This passage is excerpted from my short-story, “Gabriel’s Dream,” (Assure Press), available to read in full by purchasing this issue of Iris Literary Journal.
The house’s back gate whines like a cat. Gabriel’s toes slip out his sandals, cool on a stone step. He grins—uncertain if God has a voice, or if simply motion in any direction, in every direction—like the wind. Like the wind, he decides.
A woodpecker drums. Pollen lifts off petals. Gabriel feels lifted from under, knowing his weight well; still, the earth writhes. The sun peeks and black floaters emerge, departing his vision. Over the fence at the yard’s end, vining maples converse. He looks back at the house. There was a sycamore here.
Gnats and pollen swath above. He cannot breathe. Gabriel hacks; each cough clicks! in his chest. He leans, palms over his knees, finally breathes.
Gabriel’s eyes shut, to recall the sycamore; a mental list of its features:
- fattened trunk
- peeled bark dappled pistachio-green and white
- helicopter seeds cycling crown to feet
- black-fretted leaves
- honeydew pooling where roots shaped into bowls.
Gabriel’s eyes open. No sycamore stands where he recalls.
A door shuts, and footsteps crunch behind him. A young goateed man with furrowed brow wipes his palms on a sage tee. The man stops a truck-length’s away. “What are you doing at my house?”
Gabriel pauses, squints. The man, he looks like Aaron. “No, no… I don’t think you understand. It’s my birthday. This is my house. I’ve come here to remember.”
The man-who-looks-like-Aaron’s forehead creases multiply, and he steps closer. “Do you have someone to call? Someone, sir—to take ya home? I could lend ya my phone—my house phone.”
The cough rattles back up Gabriel’s throat. Hugging himself, he bends with mouth uncovered, fingertips pinching his sides. Each hack quakes dryer and heavier than the last. Gabriel retrieves a pocket handkerchief, dabs his lip. “Your house phone…” He clears his throat.
The man steps closer, no longer looking like Aaron:
- eyes green
- tattoo under thick forearm hair: the words, creator of nothing (though, it is unclear if the of is actually or)
- more tattoos marking his knuckles, ten arrows pointing inward.
- the same self-pitying look in his brow, but this man seems more aware of his sorrow
“I’m sorry,” Gabriel says. “I think I am confused.”
“Name’s Cory. Did ya get lost on a walk, or something?” he asks, southern accent revealing itself.
Gabriel fakes a smile. Behind Cory hangs the sun’s white miasma—galloping fire—too bright to stare. He glances at his bare feet, and blushes. “I—I lived here before. I wanted to pay a—a visit. They’re sending me away.” Gabriel feels Cory’s eyes on him, so he watches the ground. The silence is thick. “My family planted a sycamore here. Amaya died, and it was me and my daughter Reseda. She grew up, and then only I nursed this house. I gardened zucchini, peppers, herbs. It was hard to stay motivated, only growing them for myself. Sometimes, I’d take breaks, sit in the shade, under that giant tree. Before you know it, I’d wake up hours later.”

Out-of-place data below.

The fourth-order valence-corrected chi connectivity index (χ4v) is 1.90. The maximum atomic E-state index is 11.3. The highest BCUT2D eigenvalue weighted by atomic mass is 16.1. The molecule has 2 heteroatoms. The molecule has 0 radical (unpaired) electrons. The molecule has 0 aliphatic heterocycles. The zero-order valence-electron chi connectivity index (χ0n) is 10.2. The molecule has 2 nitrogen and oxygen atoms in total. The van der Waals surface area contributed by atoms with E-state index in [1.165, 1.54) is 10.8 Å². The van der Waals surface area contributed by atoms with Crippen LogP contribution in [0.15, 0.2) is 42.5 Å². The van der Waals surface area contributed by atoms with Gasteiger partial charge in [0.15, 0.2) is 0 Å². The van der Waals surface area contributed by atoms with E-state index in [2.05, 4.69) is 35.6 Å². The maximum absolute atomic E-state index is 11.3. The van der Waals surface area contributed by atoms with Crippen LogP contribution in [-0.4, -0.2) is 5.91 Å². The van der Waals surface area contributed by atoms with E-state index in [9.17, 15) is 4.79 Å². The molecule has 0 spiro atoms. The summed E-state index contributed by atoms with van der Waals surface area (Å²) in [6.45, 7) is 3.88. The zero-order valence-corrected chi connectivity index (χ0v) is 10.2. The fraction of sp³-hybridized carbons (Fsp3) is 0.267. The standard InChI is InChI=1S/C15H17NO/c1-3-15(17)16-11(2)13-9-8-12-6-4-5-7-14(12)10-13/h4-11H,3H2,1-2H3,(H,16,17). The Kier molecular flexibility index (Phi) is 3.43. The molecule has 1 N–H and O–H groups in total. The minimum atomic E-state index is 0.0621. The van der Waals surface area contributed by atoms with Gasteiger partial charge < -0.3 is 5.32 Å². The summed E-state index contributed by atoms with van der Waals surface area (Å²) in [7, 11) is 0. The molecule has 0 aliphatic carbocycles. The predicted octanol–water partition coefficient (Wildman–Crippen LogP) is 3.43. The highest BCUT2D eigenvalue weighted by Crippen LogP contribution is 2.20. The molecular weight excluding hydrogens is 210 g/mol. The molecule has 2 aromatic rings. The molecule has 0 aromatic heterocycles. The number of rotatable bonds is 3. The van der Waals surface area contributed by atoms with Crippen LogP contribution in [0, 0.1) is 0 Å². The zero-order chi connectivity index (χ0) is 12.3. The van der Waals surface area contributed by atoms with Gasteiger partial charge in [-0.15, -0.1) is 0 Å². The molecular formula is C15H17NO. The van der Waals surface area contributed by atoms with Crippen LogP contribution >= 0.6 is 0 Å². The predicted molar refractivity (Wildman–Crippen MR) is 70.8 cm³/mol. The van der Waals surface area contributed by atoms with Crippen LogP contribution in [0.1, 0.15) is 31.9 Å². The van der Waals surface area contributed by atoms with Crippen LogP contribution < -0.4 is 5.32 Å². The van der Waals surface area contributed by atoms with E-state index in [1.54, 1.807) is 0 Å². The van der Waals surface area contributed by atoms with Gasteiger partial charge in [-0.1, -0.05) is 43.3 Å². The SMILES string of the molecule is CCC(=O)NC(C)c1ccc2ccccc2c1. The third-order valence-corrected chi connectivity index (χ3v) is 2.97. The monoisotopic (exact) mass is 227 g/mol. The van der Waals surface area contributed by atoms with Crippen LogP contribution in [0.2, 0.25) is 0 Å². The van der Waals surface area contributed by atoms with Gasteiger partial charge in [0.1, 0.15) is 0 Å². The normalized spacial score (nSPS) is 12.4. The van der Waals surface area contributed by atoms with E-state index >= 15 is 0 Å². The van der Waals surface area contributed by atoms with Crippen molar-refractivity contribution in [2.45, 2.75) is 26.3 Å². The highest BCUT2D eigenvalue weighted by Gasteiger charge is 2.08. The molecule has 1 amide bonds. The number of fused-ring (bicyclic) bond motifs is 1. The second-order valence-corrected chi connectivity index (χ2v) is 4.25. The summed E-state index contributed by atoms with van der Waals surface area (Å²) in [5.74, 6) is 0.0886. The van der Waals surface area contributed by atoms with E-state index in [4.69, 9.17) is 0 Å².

“Oh yeah?” Cory looks pleased, pocketing his hands, hiding all but his thumb tattoos from sight. “Think the person who lived here before me mentioned there was yard work done. ‘Intrusive roots’ and whatnot. But this here’s my house now, and you’re just a visitor—not an owner anymore. Got it?”
Gabriel bows his head to the past, to the present, to the way things change in between, to the forgotten memories, and to the memories warped by the love of beauty.
“I’m a nature man myself,” Cory says. “Planted this scarlet oak right here. I got a good feeling it’s coming along.
Clouds open. Beams fall upon a scarlet oak sapling. In the light, its frail limbs resemble the burning ends of cigarettes.
Gabriel knuckles his chin and tries to bridge the logic that someone else would obviously take homeownership of a place that belonged to his past, and that in truth, nothing belongs to anybody—places and people spanning beyond his presence. Like the wind, he thinks.
It’s been at least five years since he moved in with Reseda and Aaron.
‘The person who lived here before me,’ Gabriel remembers Cory saying.
Then, it’s been well-over five years. Maybe fifteen. All that time spent, in a room under the stairs. It feels like forever. It feels like it never happened at all.
“I’m sorry for trespassing. I am old, and—” A cough. “I think I needed to say goodbye, even though it’s just a place.”